"Deep Spill 2" sounds like a sequel to a Hollywood thriller.
Unfortunately, it is more of a reality show. "Deep Spill 2" is the name of an ambitious series of proposed scientific experiments that should be happening right now. Scientists from around the globe are ready, literally, to dive in to understand what is happening with the oil and gas that are spewing into the Gulf of Mexico with the force of a volcano.
There is one problem, though: BP won't let them.
Ira Leifer is a scientist on the government-appointed Flow Rate Technical Group and a researcher in the Marine Science Institute at the University of California, Santa Barbara. He organized a team of scientists to develop intensive study of the Deepwater Horizon oil gusher, since so little is known about how oil and gas behave underwater, especially at the depths and temperatures one mile below the surface. The group of scientists presented the plan to BP, which ignored them, then to Rep. Ed Markey, D-Mass., of the House Energy and Commerce Committee. Markey wrote to BP on June 10:
"My understanding is that BP has not yet responded to Dr. Leifer's request to make direct flow measurement. ... I request that you provide whatever budget and ROV [robotic vehicle] access is needed to allow these scientists to deploy their measurement activities."
A month later, Dr. Leifer told me: "We have heard nothing from BP. ... Other scientists I know who are doing and trying to do research find themselves blocked at every turn from actually learning what we need to know so we can address this spill safely."
Ten years ago, scientists conducted "Deep Spill 1," a limited, 750-barrel controlled release off the coast of Norway, to study deep-sea oil spill phenomena. The lack of scientific knowledge of deep-water oil disasters allows BP officials like Tony Hayward to pronounce, as he did in late May, that "The oil is on the surface. ... There aren't any plumes."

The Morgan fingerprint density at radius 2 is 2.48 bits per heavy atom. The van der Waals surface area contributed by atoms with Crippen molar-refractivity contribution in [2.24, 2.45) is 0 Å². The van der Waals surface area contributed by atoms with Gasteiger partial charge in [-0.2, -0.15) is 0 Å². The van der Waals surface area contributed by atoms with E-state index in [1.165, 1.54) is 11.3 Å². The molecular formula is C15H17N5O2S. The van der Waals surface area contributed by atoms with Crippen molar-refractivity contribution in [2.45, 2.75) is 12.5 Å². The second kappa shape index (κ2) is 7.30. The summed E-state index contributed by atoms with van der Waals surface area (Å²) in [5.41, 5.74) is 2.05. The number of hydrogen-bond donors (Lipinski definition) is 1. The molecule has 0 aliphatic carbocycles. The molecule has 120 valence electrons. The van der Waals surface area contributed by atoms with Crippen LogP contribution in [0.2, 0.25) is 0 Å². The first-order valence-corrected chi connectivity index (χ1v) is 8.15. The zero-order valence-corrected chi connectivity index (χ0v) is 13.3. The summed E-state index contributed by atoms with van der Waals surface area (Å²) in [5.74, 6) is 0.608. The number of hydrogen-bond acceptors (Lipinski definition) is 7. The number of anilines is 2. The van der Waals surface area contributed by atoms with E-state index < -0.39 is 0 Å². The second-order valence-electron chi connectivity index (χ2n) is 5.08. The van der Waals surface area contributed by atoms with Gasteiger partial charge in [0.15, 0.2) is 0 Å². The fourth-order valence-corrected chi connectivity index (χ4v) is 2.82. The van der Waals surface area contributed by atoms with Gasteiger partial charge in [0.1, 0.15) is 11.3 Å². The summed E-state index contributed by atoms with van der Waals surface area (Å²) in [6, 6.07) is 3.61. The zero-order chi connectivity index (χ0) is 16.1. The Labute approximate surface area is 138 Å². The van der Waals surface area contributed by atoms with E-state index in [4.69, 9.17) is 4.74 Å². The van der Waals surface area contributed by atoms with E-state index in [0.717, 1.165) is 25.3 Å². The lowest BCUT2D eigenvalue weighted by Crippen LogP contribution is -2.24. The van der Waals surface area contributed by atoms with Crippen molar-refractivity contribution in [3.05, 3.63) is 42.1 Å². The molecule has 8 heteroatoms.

So, while BP scientists, executives and public relations experts produce sound bites with their own fake "news teams," the world's leading experts are being shut out by BP itself.
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Also shut out in the BP Gulf disaster are the media. The Coast Guard has announced new rules keeping the public, including photographers and reporters covering the spill, from coming within 65 feet of any response vessels or booms on the water or on beaches. Violators could face a fine of up to $40,000 and felony charges. In order to get within the 65-foot limit, media must get direct permission from the Coast Guard captain of the Port of New Orleans.
The 65-foot limit follows the rule requiring overhead flights with media to stay above 3,000 feet. Just like the Bush administration barring photographs of flag-draped coffins, the Obama administration seems to be colluding with BP to limit the images of the disaster. With current rules, and with photographers potentially facing felony charges, you can expect far fewer photos and videos of oil-soaked pelicans and dying sea turtles. You probably likely see fewer overhead close-ups showing how woefully inadequate the cleanup is, as 4 million gallons of oil jet into the Gulf every day.
Stories of denial of media access accumulate like tar balls on the beach (which have now made their way into Louisiana's Lake Pontchartrain and to beaches in Texas). "PBS NewsHour" reporters were repeatedly denied access to a Department of Health and Human Services "National Disaster Medical System" trailer, ringed with barbed wire. A "CBS Evening News" crew on a boat was accosted by another boat with five BP contractors and two U.S. Coast Guard members, and denied access to an oil-drenched beach.
Dr. Leifer sees reporting as an essential part of the overall process:
"Reporters having access is part of the learning process as a society so that when there are accidents in the future, we actually can respond intelligently and not with a lot of unknown assumptions."
If only BP and the federal government allowed information to flow as freely as the oil, we might well be on the road to dealing with this catastrophe.
Denis Moynihan contributed research to this column.